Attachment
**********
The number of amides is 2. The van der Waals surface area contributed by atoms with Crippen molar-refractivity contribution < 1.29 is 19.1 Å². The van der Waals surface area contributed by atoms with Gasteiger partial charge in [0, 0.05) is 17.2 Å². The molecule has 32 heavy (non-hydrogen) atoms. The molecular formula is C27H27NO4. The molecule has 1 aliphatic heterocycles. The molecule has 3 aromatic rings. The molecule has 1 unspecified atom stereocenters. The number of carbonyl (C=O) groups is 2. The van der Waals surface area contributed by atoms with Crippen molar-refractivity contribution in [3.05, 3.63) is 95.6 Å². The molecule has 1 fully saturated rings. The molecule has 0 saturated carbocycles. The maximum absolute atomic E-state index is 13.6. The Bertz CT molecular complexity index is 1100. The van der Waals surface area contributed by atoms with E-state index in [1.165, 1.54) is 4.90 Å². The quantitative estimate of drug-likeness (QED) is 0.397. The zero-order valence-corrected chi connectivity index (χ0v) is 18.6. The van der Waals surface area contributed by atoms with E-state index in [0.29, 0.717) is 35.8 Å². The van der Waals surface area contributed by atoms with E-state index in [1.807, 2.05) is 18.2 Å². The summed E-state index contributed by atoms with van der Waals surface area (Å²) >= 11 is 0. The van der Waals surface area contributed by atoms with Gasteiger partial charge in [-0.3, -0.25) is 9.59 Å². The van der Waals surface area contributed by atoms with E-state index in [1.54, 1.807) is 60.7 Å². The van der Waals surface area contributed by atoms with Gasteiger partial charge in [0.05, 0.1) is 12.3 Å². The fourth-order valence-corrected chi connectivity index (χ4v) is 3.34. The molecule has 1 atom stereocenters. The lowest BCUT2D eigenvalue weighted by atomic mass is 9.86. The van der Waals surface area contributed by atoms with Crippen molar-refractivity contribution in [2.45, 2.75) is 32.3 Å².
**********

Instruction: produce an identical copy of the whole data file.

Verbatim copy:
The number of amides is 2. The van der Waals surface area contributed by atoms with Crippen molar-refractivity contribution < 1.29 is 19.1 Å². The van der Waals surface area contributed by atoms with Gasteiger partial charge in [0, 0.05) is 17.2 Å². The molecule has 32 heavy (non-hydrogen) atoms. The molecular formula is C27H27NO4. The molecule has 1 aliphatic heterocycles. The molecule has 3 aromatic rings. The molecule has 1 unspecified atom stereocenters. The number of carbonyl (C=O) groups is 2. The van der Waals surface area contributed by atoms with Crippen molar-refractivity contribution in [3.05, 3.63) is 95.6 Å². The molecule has 1 fully saturated rings. The molecule has 0 saturated carbocycles. The maximum absolute atomic E-state index is 13.6. The Bertz CT molecular complexity index is 1100. The van der Waals surface area contributed by atoms with E-state index in [1.165, 1.54) is 4.90 Å². The quantitative estimate of drug-likeness (QED) is 0.397. The zero-order valence-corrected chi connectivity index (χ0v) is 18.6. The van der Waals surface area contributed by atoms with E-state index in [0.29, 0.717) is 35.8 Å². The van der Waals surface area contributed by atoms with E-state index in [1.807, 2.05) is 18.2 Å². The summed E-state index contributed by atoms with van der Waals surface area (Å²) >= 11 is 0. The van der Waals surface area contributed by atoms with Gasteiger partial charge in [-0.3, -0.25) is 9.59 Å². The van der Waals surface area contributed by atoms with E-state index in [1.54, 1.807) is 60.7 Å². The van der Waals surface area contributed by atoms with Gasteiger partial charge in [0.05, 0.1) is 12.3 Å². The fourth-order valence-corrected chi connectivity index (χ4v) is 3.34. The molecule has 1 atom stereocenters. The lowest BCUT2D eigenvalue weighted by atomic mass is 9.86. The van der Waals surface area contributed by atoms with Crippen molar-refractivity contribution in [2.45, 2.75) is 32.3 Å².